Bully for us.
The French bulldog — the wide-eyed dog with the beseeching expression and Dumbo ears that some believe inspired the character “Yoda” — is the most popular dog breed in NYC for the second year in a row, according to the American Kennel Club.
The 2015 rankings, obtained by counting AKC registrations, showed the regular, larger bulldog in second place locally, the Labrador retriever (the nation’s most popular dog) in third place, the Golden retriever in fourth and the little Yorkshire terrier tailing the pack as the fifth most popular dog in the city.
The popularity of the playful, portable French bulldogs reflects the gentrification of the city: French bulldogs, like other “Brachycephalic” or smooshed-face breeds, often cost a fortune in vet bills and are now, by neighborhood, not only the most ubiquitous breeds in Chelsea, Murray Hill and Park Slope and the Financial District, but also in Washington Heights.
“Bulldogs and bull breeds in general are some of the most expensive breeds: They have lots and lots of congenital health problems,” said Dr. Sarah Sullivan, associate veterinarian at Uptown Veterinary Associates in Morningside Heights. Sullivan has seen a big uptick in all bulldogs in the last decade, but no breed, she noted, comes close in numbers to what is truly the most popular canine pet in NYC that is not included in AKC counts: Trusty old garden variety mutts.
“Frenchies” are notorious for allergies, skin rashes, cartilage, joint and orthopedic problems, and often cannot give birth without a cesarean section due to the size of their heads, noted Sullivan. But busy city dwellers love them because “they are extremely friendly dogs and have a lot of personality,” and don’t require the exercise of the more hyper — and often, larger — working breeds, Sullivan explained.
“They’re bred to be companion animals,” Sullivan said.
“They are perfect apartment dogs: They don’t bark and they don’t disturb the neighbors,” said Jen Meehan, a digital marketing director in Chelsea — the city’s apparent Frenchie epicenter.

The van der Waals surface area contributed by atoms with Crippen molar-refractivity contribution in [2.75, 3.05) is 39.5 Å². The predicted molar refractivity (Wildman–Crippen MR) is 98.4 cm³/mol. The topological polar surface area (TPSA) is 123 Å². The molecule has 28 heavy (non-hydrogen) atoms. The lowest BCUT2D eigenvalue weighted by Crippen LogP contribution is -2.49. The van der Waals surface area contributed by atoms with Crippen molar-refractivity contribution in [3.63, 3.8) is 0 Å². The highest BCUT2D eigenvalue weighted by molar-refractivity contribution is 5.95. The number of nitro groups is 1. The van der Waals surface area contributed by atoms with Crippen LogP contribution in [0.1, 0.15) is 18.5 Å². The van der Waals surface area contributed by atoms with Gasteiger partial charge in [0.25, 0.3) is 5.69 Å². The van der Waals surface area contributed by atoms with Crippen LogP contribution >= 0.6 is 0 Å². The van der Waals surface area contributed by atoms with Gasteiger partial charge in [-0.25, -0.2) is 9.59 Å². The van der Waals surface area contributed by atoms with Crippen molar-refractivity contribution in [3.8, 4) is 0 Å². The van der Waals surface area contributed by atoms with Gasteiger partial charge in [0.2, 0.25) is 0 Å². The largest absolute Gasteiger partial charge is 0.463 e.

Typically weighing in at under 30 pounds, Frenchies are also easy to tote on trains, planes and automobiles.
“I can hop on the subway with him and take him in a cab,” Meehan said of her 5-year-old Frenchie, Toro.
The French Bulldog NYC Meet Up group has grown from 500 members six years ago to 900 members today, said its top dog, Joy Macheda, a 34-year-old sales rep who guesstimates her 8-year-old Frenchie rescue, Toby, costs her $3,000 a year in vet bills and another $2,000 in special foods. “My dog has a neurologist, a dermatologist, an ophthalmologist and a dentist,” she said.
The NYC MeetUp stages “pawties” in which people dress up their Frenchies as political figures, health care professionals and other species such as lobsters. Frenchie owners are known to anthropomorphize their pets and celebrate their shenanigans, mischief and outfits relentlessly on social media.
“Kona has his own Instagram account — and all the Frenchie owners we know have dogs with Instagram accounts. I don’t know if that is bad or pathetic,” said Kona’s co-owner, Kathryn Haavik, 34, of Chelsea, who sought permission from her coop board, and was given it, before buying Kona from an upstate breeder. Since the expressive, often naughty “Stella” (played by two different dogs) debuted in the second season of the hit ABC show “Modern Family,” the French bulldog has become fur-ociously popular on social media.
“The Rock has a French bulldog: I know that because of Instagram,” said Haavik, a city employee.
While Instagram’s Manny_the_Frenchie in Chicago has 975,000 followers, ChloetheminiFrenchie here in NYC has 118,000 Instagram admirers.
Many people involved in animal rescue aren’t thrilled by the fetishization of specific breeds, however, which almost always have more physical problems than dogs of mixed ancestry. They also don’t see the point of buying an expensive dog when so many are killed for lack of a home. (The Animal Care Centers of NYC euthanized 1,759 dogs last year.)
But Macheda points out that rescue organizations such as frenchbulldogrescue.org now exist specifically for unwanted Frenchies. “They are not as common as the other breeds but we do get them,” said Tiffany Lacey, executive director of Animal Haven, a downtown animal shelter.
Read on to see the 20 most popular breeds in NYC.